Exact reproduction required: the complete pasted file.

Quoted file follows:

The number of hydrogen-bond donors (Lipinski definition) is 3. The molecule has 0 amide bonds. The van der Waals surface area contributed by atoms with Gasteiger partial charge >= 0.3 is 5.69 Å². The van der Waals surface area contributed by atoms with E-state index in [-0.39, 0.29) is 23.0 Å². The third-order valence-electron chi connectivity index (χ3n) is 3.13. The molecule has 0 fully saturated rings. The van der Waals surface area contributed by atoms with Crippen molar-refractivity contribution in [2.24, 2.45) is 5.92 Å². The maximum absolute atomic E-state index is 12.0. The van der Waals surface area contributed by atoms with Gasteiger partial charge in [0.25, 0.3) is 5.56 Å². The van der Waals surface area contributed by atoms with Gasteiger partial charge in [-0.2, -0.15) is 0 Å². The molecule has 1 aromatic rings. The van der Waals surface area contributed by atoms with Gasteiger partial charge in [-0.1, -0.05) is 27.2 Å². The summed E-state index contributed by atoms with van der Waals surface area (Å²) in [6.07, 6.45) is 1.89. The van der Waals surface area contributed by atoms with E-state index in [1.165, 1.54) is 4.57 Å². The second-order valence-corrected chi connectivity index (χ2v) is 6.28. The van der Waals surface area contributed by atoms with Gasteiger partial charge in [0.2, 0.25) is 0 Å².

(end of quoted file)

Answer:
The number of hydrogen-bond donors (Lipinski definition) is 3. The molecule has 0 amide bonds. The van der Waals surface area contributed by atoms with Gasteiger partial charge >= 0.3 is 5.69 Å². The van der Waals surface area contributed by atoms with E-state index in [-0.39, 0.29) is 23.0 Å². The third-order valence-electron chi connectivity index (χ3n) is 3.13. The molecule has 0 fully saturated rings. The van der Waals surface area contributed by atoms with Crippen molar-refractivity contribution in [2.24, 2.45) is 5.92 Å². The maximum absolute atomic E-state index is 12.0. The van der Waals surface area contributed by atoms with Gasteiger partial charge in [0.25, 0.3) is 5.56 Å². The van der Waals surface area contributed by atoms with Gasteiger partial charge in [-0.2, -0.15) is 0 Å². The molecule has 1 aromatic rings. The van der Waals surface area contributed by atoms with Gasteiger partial charge in [-0.1, -0.05) is 27.2 Å². The summed E-state index contributed by atoms with van der Waals surface area (Å²) in [6.07, 6.45) is 1.89. The van der Waals surface area contributed by atoms with E-state index in [1.165, 1.54) is 4.57 Å². The second-order valence-corrected chi connectivity index (χ2v) is 6.28. The van der Waals surface area contributed by atoms with Gasteiger partial charge in [0.2, 0.25) is 0 Å².